all folders (the Airnimal range included) have a single oversize
downtube connecting the front and back of the bike. In most
instances, the designers have marked a vertical line on this
downtube at the exact midpoint of the bike… and
then reached for their hacksaws!
In these bikes – those that are neither
Airnimals nor Birdys – a hinge
inserted at the cut in the downtube allows the back and front
wheels to swing around – much
like bifold patio doors – so
that front and rear axles kiss together. Simple, effective,
inelegant. It works but is devoid of any scrap of engineering
Airnimal revels in challenges and hinges
bikes in the opposite plane so that the rear wheel swings
underneath (not around) the bike. Riese & Müller's
Birdys fold this way, too.
The Airnimal difference: dismantle
- In the first fold – the quick everyday fold – the
rear wheel swings underneath the bike and up into the
- Note: into the front forks; not next to the front forks. Clearly, you must remove the front wheel before folding.
- With an Airnimal, you dismantle before each fold.
- Offsetting the increasing compactness of the folded bike you will have a mounting pile of loose bits (photo centre top).
In the first fold position this is how my Black Rhino stands
apart from other folders (including Birdys):
- handlebar remains in riding position – not folded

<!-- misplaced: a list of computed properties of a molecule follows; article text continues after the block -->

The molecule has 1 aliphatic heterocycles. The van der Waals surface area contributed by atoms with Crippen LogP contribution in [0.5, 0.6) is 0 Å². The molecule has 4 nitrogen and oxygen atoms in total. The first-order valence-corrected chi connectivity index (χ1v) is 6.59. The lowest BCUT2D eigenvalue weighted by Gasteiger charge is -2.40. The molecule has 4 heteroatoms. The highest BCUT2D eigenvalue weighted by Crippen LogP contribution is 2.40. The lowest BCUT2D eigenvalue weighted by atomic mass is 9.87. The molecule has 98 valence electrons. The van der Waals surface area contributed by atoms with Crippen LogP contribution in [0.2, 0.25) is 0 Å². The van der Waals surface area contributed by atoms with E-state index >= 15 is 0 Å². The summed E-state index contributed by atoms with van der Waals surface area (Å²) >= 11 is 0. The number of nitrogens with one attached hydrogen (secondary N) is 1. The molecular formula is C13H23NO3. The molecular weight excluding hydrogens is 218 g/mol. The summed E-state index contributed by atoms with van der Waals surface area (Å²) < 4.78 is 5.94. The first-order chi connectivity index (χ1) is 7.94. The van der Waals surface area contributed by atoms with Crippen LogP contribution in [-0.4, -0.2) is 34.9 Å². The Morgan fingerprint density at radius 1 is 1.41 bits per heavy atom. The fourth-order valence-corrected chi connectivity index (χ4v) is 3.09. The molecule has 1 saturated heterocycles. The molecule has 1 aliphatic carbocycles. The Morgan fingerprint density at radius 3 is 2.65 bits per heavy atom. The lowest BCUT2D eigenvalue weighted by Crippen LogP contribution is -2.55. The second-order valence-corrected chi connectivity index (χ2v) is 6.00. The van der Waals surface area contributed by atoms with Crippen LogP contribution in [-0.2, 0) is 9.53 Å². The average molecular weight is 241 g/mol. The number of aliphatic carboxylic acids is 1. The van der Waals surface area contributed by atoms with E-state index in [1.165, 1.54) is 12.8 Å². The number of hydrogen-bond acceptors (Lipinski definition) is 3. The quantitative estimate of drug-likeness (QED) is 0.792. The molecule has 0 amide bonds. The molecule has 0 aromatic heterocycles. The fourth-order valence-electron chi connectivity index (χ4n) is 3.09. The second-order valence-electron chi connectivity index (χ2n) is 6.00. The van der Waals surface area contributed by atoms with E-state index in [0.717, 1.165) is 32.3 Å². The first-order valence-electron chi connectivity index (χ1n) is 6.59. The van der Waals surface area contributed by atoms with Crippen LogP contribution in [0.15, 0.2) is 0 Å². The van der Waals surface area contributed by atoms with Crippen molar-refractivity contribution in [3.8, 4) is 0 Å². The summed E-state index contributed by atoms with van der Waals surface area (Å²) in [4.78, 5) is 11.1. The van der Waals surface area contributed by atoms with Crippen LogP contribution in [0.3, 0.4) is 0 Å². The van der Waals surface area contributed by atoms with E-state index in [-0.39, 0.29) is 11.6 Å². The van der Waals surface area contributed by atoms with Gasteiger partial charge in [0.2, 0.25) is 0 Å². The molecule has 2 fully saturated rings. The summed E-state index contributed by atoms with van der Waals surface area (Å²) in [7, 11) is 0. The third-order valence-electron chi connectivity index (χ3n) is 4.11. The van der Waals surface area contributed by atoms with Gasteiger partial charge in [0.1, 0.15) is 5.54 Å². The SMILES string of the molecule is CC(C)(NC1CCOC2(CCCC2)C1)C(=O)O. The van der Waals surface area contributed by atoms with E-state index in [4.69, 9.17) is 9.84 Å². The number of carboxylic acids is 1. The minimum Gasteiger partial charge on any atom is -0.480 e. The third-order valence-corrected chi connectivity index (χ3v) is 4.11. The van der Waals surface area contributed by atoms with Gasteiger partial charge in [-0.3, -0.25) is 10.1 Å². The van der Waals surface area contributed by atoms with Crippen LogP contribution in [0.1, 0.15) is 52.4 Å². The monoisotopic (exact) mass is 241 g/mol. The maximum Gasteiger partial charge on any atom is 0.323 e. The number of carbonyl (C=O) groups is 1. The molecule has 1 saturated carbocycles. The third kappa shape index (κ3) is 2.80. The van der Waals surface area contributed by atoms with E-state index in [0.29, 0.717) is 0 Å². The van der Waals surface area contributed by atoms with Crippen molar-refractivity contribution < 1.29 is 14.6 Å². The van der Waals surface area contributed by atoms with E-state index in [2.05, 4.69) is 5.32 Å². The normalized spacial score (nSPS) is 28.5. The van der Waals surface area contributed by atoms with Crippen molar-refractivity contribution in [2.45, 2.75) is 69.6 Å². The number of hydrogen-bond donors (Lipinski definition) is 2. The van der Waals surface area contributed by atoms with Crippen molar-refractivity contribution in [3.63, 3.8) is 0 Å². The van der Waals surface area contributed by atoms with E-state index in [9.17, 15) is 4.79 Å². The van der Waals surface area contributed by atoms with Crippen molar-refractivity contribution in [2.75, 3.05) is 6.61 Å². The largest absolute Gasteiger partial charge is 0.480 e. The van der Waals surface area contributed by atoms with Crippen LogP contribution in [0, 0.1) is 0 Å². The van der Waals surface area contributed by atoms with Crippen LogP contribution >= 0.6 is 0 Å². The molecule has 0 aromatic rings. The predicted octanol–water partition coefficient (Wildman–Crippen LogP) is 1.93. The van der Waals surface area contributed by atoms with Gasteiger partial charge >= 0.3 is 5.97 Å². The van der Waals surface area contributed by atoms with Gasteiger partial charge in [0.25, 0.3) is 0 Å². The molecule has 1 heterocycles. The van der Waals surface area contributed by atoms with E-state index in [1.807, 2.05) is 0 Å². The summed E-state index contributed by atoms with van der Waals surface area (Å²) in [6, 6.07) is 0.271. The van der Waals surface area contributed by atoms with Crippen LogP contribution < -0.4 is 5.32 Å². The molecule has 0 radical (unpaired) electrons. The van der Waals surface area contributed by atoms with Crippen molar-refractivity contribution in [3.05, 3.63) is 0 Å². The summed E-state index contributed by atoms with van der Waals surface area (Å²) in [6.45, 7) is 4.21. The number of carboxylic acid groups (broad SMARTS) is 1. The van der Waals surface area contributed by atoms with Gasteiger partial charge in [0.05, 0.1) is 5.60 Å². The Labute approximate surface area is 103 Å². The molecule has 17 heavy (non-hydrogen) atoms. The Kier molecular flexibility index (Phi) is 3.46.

down or turned 90º to the side;
- front wheel + saddle & saddle post have been separated
The first fold for the Black Rhino requires undoing
four quick releases
– front wheel, saddle post, rear shock and pylon. The
quick release skewer for the pylon (the short tube running
at around 45º between saddle post and downtube – in
top left photo look for the tube with "Rhino" written on it)
has to be unscrewed completely and removed.
With this done, you are
able to swing the rear triangle under the bike so that the
rear wheel fits into the now-empty front forks. No provision
is made for securing the wheel there (it will fall out immediately!)
or for stopping the forks from being horribly scratched – an
horrendous blunder by Airnimal Designs! Before folding your
expensive bike for the first time, get some padding for tubes
and forks, plus a roll of velcro strapping – essential
items not included in your Rhino's hefty price tag.
The triangular Carradice shoulder bag keeps the dismembered
Airnimal under control. There is plenty of room for helmet
and bags (Carradice 16 litre SQR saddle bag plus Topeak 5 litre
TourGuide shown in bottom centre photo).
60-second fold: forget it!
If you are considering making an Airnimal part of your
life, this is where you must pause. If you intend folding/unfolding
your bike twice a day – commuting by bike and train,
for example – choose an Airnimal Joey rather than the
Rhino or Chameleon. Recently (early 2011), Airnimal has been working on a commuter kit for the Joey which addresses the issue of what to do with the pile of loose bits (especially handlebar and front wheel). You can see it on Flickr Airnimal Home.
Rhinos and their folding road bike siblings, the Chameleons,
are not fast-folding bikes. They are, most definitely, fast
folding bikes. What a difference a little hyphen makes!